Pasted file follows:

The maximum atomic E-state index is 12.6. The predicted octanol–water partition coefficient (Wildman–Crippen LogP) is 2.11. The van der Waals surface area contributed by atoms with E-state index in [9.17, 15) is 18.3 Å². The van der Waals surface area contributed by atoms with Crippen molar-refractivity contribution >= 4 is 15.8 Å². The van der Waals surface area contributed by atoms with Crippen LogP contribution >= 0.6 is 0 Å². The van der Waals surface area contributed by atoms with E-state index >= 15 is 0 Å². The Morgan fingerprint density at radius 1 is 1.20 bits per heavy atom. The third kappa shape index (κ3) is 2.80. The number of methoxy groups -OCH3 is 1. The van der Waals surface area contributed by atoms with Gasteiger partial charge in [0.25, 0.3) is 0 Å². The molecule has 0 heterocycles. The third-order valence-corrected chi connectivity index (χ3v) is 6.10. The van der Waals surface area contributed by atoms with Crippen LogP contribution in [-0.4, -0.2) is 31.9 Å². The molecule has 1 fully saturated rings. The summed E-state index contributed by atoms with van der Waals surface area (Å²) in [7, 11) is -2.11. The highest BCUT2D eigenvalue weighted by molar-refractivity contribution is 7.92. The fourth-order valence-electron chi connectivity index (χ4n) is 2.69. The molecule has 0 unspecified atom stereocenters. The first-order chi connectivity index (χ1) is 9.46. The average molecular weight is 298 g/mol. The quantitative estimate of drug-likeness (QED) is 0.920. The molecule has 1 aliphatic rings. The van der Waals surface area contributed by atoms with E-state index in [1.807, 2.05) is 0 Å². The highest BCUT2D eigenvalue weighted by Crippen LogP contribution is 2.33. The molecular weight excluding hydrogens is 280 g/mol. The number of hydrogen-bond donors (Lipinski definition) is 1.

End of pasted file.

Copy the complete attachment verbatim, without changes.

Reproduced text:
The maximum atomic E-state index is 12.6. The predicted octanol–water partition coefficient (Wildman–Crippen LogP) is 2.11. The van der Waals surface area contributed by atoms with E-state index in [9.17, 15) is 18.3 Å². The van der Waals surface area contributed by atoms with Crippen molar-refractivity contribution >= 4 is 15.8 Å². The van der Waals surface area contributed by atoms with Crippen LogP contribution >= 0.6 is 0 Å². The van der Waals surface area contributed by atoms with E-state index >= 15 is 0 Å². The Morgan fingerprint density at radius 1 is 1.20 bits per heavy atom. The third kappa shape index (κ3) is 2.80. The number of methoxy groups -OCH3 is 1. The van der Waals surface area contributed by atoms with Gasteiger partial charge in [0.25, 0.3) is 0 Å². The molecule has 0 heterocycles. The third-order valence-corrected chi connectivity index (χ3v) is 6.10. The van der Waals surface area contributed by atoms with Crippen LogP contribution in [-0.4, -0.2) is 31.9 Å². The molecule has 1 fully saturated rings. The summed E-state index contributed by atoms with van der Waals surface area (Å²) in [7, 11) is -2.11. The highest BCUT2D eigenvalue weighted by molar-refractivity contribution is 7.92. The fourth-order valence-electron chi connectivity index (χ4n) is 2.69. The molecule has 0 unspecified atom stereocenters. The first-order chi connectivity index (χ1) is 9.46. The average molecular weight is 298 g/mol. The quantitative estimate of drug-likeness (QED) is 0.920. The molecule has 1 aliphatic rings. The van der Waals surface area contributed by atoms with E-state index in [1.807, 2.05) is 0 Å². The highest BCUT2D eigenvalue weighted by Crippen LogP contribution is 2.33. The molecular weight excluding hydrogens is 280 g/mol. The number of hydrogen-bond donors (Lipinski definition) is 1.